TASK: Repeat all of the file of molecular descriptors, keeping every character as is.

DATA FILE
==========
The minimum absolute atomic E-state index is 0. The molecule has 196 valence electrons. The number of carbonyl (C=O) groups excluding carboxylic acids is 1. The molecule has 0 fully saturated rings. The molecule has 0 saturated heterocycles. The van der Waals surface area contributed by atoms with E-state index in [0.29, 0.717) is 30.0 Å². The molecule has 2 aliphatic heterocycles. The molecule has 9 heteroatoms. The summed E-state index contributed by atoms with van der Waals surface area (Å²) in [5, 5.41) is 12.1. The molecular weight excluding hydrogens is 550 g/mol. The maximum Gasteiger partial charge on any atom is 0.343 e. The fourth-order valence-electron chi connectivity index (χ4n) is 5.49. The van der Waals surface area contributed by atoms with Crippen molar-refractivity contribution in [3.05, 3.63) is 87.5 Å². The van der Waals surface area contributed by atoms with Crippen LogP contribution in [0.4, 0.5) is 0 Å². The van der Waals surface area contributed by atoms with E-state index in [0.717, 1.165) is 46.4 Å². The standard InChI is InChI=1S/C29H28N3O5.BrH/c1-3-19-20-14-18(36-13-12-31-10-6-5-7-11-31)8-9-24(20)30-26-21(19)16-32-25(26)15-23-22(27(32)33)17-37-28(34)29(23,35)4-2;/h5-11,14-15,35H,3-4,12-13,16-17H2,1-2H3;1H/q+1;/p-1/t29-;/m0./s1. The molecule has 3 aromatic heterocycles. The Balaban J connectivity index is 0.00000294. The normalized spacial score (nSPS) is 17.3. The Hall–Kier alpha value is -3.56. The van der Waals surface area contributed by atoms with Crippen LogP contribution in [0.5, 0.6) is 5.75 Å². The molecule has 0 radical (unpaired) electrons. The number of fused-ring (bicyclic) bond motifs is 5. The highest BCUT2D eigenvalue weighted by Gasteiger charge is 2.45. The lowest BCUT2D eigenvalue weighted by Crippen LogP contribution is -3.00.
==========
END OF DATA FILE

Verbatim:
The minimum absolute atomic E-state index is 0. The molecule has 196 valence electrons. The number of carbonyl (C=O) groups excluding carboxylic acids is 1. The molecule has 0 fully saturated rings. The molecule has 0 saturated heterocycles. The van der Waals surface area contributed by atoms with E-state index in [0.29, 0.717) is 30.0 Å². The molecule has 2 aliphatic heterocycles. The molecule has 9 heteroatoms. The summed E-state index contributed by atoms with van der Waals surface area (Å²) in [5, 5.41) is 12.1. The molecular weight excluding hydrogens is 550 g/mol. The maximum Gasteiger partial charge on any atom is 0.343 e. The fourth-order valence-electron chi connectivity index (χ4n) is 5.49. The van der Waals surface area contributed by atoms with Crippen molar-refractivity contribution in [3.05, 3.63) is 87.5 Å². The van der Waals surface area contributed by atoms with Crippen LogP contribution in [0.4, 0.5) is 0 Å². The van der Waals surface area contributed by atoms with E-state index in [0.717, 1.165) is 46.4 Å². The standard InChI is InChI=1S/C29H28N3O5.BrH/c1-3-19-20-14-18(36-13-12-31-10-6-5-7-11-31)8-9-24(20)30-26-21(19)16-32-25(26)15-23-22(27(32)33)17-37-28(34)29(23,35)4-2;/h5-11,14-15,35H,3-4,12-13,16-17H2,1-2H3;1H/q+1;/p-1/t29-;/m0./s1. The molecule has 3 aromatic heterocycles. The Balaban J connectivity index is 0.00000294. The normalized spacial score (nSPS) is 17.3. The Hall–Kier alpha value is -3.56. The van der Waals surface area contributed by atoms with Crippen LogP contribution in [0.5, 0.6) is 5.75 Å². The molecule has 0 radical (unpaired) electrons. The number of fused-ring (bicyclic) bond motifs is 5. The highest BCUT2D eigenvalue weighted by Gasteiger charge is 2.45. The lowest BCUT2D eigenvalue weighted by Crippen LogP contribution is -3.00.